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The Challenge for Seniors in Making a Housing Transition

One of the increasing problems developing in our country is the need for appropriate housing for the rapidly increasing senior population. The questions dealing with senior housing involve many of us personally whether it is housing for our aging parents or planning for housing for ourselves. Many seniors, including “baby boomer downsize or make a housing transition for a number of reasons including a need for less square feet, no pool, less house and yard maintenance, reduced financial requirements, and the convenience of a one-story housing environment. In this context, downsizing also includes moving to an assisted or independent living community environment.

The purpose of this brief report is to explore alternatives for seniors or baby boomers, who desire to downsize or make a housing change, to effectively evaluate the options and develop a plan for a smooth transition process.

In this fast-moving Seller’s real estate market, it can be very difficult to find and downsize to a suitable new house especially one offering a one-story environment. Multiple bids scenarios, high demand, and limited inventory are greatly impacting the complexity of the process.

Accordingly, in this market it may be acceptable to Buy Now Sell Later Option (buy a house or move into a retirement community first, and then sell your existing house) to ensure you do find a suitable “downsized” housing environment after the sale and close of your existing house. The goal to move from one house directly into a more desired downsized house or community in a single move represents the ideal transition process for seniors. Alternatively, Sell Now Buy Later Option (selling existing house now and buying the new downsized house or move into a retirement community later) may be a less expensive option. The risk with this option is that you may not be able to find or move into your ideal downsized house of community in time before your existing house sells and closes (which can be in as little as 30 days in this market). Lastly, seniors may consider Modify Existing House Option to accommodate your needs as a senior. The three options are listed below and discussed in the following paragraphs:

  1. Buy Now Sell Later Option
  2. Sell Now Buy Later Option
  3. Modify Existing House Option

Buy Now Sell Later Option

From a financial perspective, selecting the Buy Now Sell Later Option can be a risky process. This is especially true for many retired seniors with reduced income who now cannot qualify to carry a new mortgage, let alone two mortgages during the interim transition period, or pay cash for the new house. Accordingly, many seniors believe they are trapped in a house inconsistent with their changing needs. There are a number of alternatives that have been promoted to finance a smooth transition process to Buy Now Sell Later especially for seniors. The risk is that it may take longer than anticipated to sell the existing home and / or not obtain the anticipated funds from the sale of the existing home (due to unanticipated required repairs, market dynamics, etc.) to pay for the new house. Given this scenario, the following alternatives are envisioned:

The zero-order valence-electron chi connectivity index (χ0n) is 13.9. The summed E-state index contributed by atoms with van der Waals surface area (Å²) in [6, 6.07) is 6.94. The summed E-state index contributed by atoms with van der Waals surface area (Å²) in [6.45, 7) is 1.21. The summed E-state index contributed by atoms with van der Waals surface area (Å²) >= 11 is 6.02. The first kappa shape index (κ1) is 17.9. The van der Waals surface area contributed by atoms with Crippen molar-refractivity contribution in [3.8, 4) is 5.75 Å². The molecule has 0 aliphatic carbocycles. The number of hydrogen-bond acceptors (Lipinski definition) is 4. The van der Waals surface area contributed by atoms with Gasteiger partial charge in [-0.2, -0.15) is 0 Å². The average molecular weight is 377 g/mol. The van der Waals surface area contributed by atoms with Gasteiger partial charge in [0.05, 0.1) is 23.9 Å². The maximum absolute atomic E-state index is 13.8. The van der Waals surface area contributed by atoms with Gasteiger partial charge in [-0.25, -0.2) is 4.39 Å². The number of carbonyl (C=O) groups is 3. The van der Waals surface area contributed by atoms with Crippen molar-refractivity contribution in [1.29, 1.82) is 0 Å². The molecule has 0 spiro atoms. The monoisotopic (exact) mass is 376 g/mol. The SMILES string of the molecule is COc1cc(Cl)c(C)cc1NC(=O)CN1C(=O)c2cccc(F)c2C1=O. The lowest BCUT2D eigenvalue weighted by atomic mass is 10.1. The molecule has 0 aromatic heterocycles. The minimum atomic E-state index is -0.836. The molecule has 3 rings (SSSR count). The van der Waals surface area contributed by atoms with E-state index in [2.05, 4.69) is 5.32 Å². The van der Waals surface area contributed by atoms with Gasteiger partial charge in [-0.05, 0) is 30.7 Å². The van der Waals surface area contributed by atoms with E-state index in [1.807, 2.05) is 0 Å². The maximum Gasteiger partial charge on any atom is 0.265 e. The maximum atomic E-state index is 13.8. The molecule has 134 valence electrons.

1. Purchase the new home outright through available cash or loan: Best option if funds are available or finance through mortgage is obtainable.
  2. Finance through an interim loan using existing investment capital: Excluding funds from retirement savings accounts, investments such as stocks, bonds and other financial assets may be used as collateral for an interim loan without income verification.
  3. Finance the transition through available Retirement Savings Account (401K) Funds: Accessing funds from retirement accounts prior to, or exclusive of, the 5% Required Minimum Distribution(RMD) draw down period, while “free”, can be quite expensive, risky and complex. Typically, you have 60 days from withdraw (paid directly to the account holder) of funds (less taxes) to replacement of funds to avoid a significant penalty. However, IRS rules were changed in 2015, and can be very complicated. Therefore, it is recommended a Financial Planner or CPA be consulted for discussion of the viability of this option for your situation. See,-Employee/Retirement-Topics-Required-Minimum-Distributions for more information.
  4. Obtain a Reverse Mortgage for the New Home: Reverse mortgages are typically quite complex and expensive but can be advantageous for seniors. Reverse mortgages can be used to not only refinance an existing house but for purchase of a new house. While caution is recommended, it is worth considering under certain situations.
  5. Obtain short term financing through a Bridge Loan: A Bridge Loan allows a current home owner to borrow 100% of the cost of a new home and repay all or most of it back at the closing of the existing home. There are several willing independently-owned local banks (that are not held back by federal regulations) that do have an interest in serving customers with a Bridge Loan.

A typical list of Tasks and schedule for the Buy Now Sell Later Option is presented in Figure 1 on the next page. This example translates into a (6) six-week Bridge Loan duration. It is recommended that the listing of the existing House not start until completion of the new house Option Period (a period of time 7-10 days where the new house is inspected and any repairs have been negotiated and agreed upon).